SINKING THE SULTANA

A Civil War Story of Imprisonment, Greed, and a Doomed Journey Home

Sally M. Walter

The worst maritime disaster in American history wasn’t the Titanic. It was the steamboat Sultana on the Mississippi River — and it could have been prevented.

In 1865, the Civil War was winding down and the country was reeling from Lincoln’s assassination. Thousands of Union soldiers, released from Confederate prisoner-of-war camps, were to be transported home on the steamboat Sultana. With a profit to be made, the captain rushed repairs to the boat so the soldiers wouldn’t find transportation elsewhere. More than 2,000 passengers boarded in Vicksburg, Mississippi .

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The worst maritime disaster in American history wasn’t the Titanic. It was the steamboat Sultana on the Mississippi River — and it could have been prevented.

In 1865, the Civil War was winding down and the country was reeling from Lincoln’s assassination. Thousands of Union soldiers, released from Confederate prisoner-of-war camps, were to be transported home on the steamboat Sultana. With a profit to be made, the captain rushed repairs to the boat so the soldiers wouldn’t find transportation elsewhere. More than 2,000 passengers boarded in Vicksburg, Mississippi . . . on a boat with a capacity of 376. The journey was violently interrupted when the boat’s boilers exploded, plunging the Sultana into mayhem; passengers were bombarded with red-hot iron fragments, burned by scalding steam, and flung overboard into the churning Mississippi. Although rescue efforts were launched, the survival rate was dismal — more than 1,500 lives were lost.

In a compelling, exhaustively researched account, renowned author Sally M. Walker joins the ranks of historians who have been asking the same question for 150 years: who (or what) was responsible for the Sultana’s disastrous fate?

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  • Candlewick Press
  • Hardcover
  • October 2017
  • 208 Pages
  • 0763677558

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$24.99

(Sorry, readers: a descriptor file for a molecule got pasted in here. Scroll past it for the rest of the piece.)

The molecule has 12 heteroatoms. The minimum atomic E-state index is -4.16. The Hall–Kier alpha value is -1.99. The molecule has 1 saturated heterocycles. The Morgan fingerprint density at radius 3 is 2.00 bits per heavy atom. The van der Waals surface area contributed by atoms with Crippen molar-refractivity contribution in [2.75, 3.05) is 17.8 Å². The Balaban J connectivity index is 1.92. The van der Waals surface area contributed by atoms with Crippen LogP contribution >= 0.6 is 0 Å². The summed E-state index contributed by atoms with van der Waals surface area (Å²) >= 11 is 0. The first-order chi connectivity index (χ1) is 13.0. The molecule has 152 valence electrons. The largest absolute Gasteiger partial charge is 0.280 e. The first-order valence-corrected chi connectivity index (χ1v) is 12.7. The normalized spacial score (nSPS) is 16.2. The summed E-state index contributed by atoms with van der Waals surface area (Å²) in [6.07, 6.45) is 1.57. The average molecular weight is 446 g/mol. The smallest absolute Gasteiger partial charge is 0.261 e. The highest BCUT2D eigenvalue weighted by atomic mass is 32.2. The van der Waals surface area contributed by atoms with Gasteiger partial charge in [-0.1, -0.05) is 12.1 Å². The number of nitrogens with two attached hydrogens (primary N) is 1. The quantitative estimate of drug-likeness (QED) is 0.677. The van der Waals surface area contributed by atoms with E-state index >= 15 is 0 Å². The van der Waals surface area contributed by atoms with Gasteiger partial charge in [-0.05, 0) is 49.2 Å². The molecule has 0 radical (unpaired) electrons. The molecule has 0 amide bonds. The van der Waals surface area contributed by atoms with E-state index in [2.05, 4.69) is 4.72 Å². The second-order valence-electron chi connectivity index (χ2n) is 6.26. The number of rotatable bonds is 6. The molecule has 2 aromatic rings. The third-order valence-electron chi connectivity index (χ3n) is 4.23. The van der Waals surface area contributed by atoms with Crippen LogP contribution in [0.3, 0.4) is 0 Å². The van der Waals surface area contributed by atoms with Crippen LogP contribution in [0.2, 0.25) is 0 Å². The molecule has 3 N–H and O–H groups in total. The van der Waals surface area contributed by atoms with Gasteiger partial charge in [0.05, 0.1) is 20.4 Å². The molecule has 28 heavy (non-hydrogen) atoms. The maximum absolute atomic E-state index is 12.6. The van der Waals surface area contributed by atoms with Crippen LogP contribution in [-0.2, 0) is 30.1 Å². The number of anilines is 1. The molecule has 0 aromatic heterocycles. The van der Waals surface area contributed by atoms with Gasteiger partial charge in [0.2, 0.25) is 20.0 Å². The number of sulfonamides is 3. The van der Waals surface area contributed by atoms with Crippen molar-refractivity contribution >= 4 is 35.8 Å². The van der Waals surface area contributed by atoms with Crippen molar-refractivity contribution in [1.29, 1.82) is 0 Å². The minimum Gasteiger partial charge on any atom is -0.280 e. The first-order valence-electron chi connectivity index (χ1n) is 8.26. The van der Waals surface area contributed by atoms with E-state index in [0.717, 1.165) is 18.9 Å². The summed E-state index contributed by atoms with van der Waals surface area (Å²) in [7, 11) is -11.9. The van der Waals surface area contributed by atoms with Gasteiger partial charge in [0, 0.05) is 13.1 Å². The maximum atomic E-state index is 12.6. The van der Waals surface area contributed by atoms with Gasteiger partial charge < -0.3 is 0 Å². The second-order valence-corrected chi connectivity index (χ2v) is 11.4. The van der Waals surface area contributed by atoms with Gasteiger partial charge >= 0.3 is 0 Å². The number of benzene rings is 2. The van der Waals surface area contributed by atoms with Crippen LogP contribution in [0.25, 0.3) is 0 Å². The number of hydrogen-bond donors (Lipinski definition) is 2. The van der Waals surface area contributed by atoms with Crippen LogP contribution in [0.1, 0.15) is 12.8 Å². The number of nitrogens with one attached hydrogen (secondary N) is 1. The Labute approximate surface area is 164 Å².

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About Sally M. Walter

Sally M. Walker is the author of the Sibert Medal winner Secrets of a Civil War Submarine as well as many other nonfiction books, including Boundaries: How the Mason-Dixon Line Settled a Family Feud and Divided a Nation. Sally M. Walker lives in Illinois.

Praise

“Readers who have already devoured the abundance of material on the Titanic will be drawn to the story of the Sultana, which despite being the ‘worst maritime disaster in American history’ is often overshadowed. A riveting and informative addition to nonfiction collections.”School LIbrary Journal

“Walker sets the scene for the Sultana disaster as she describes the captain’s greed (allowing 2,400 passengers when the legal capacity was 376), the chief engineer’s decision to repair rather than replace a deteriorating boiler, the flooded river, and other factors that would come into play….History buffs, and even adults, will be the biggest fans of this crossover YA title.”Booklist

“In addition to archival illustrative material, Walker makes extensive use of primary sources…a finely detailed, well-researched chronicle of a little-known disaster.”Kirkus Reviews

Discussion Questions

1. Whose story did you find most compelling?

2. If you’d heard of the Sultana before reading this book, where did you learn about it and how much did you know? If not, why do you think this chapter of history is so little known?

3. How did privilege play a role in the Sultana disaster?

4. Do you think the blame for the disaster lies with any one person more than others?

5. What do you think was going through the minds of the men throwing whatever they could find overboard as they tried to help as many people as they could?

6. How do you think the captains of the empty steamboats like the Lady Gay and the Pauline Carroll felt when they heard the news of the Sultana explosion?

7. What do you think of the investigation into the Sultana disaster? Were you surprised by the outcome?

8. Think about what the Sultana voyage meant for its different passengers. How would a voyage home be different for the Union soldiers released from prisoner-of-war camps than for the average steamboat passengers who boarded in Vicksburg? Would they react to the disaster in the same way, either while it was happening or in the aftermath if they were lucky enough to survive?

9. The author discusses how the nation’s reaction to news of the Sultana’s disaster was tempered by timing, writing that “in a terrible way, the nation had become numbed by death. . . . When the Sultana sank, the nation was still reeling from Abraham Lincoln’s assassination” (page 161). Why do you think there’s a difference in the way we process multiple tragedies at once versus isolated events?

10. Why is it so interesting to read and learn about disasters that have occurred, even though we know how terrible they were?

11. In the book’s conclusion, Sally M. Walker draws several parallels between the fate of the Sultana and current events we read about in the news: “a war-torn nation, an overcrowded ferry, individuals who place profit above safety, and people who kindly aid suffering victims of disaster” (page 162). What specifically is Walker referring to here? What can we learn from the Sultana disaster that could prevent similar tragedies from happening? What small ways can you personally make a difference?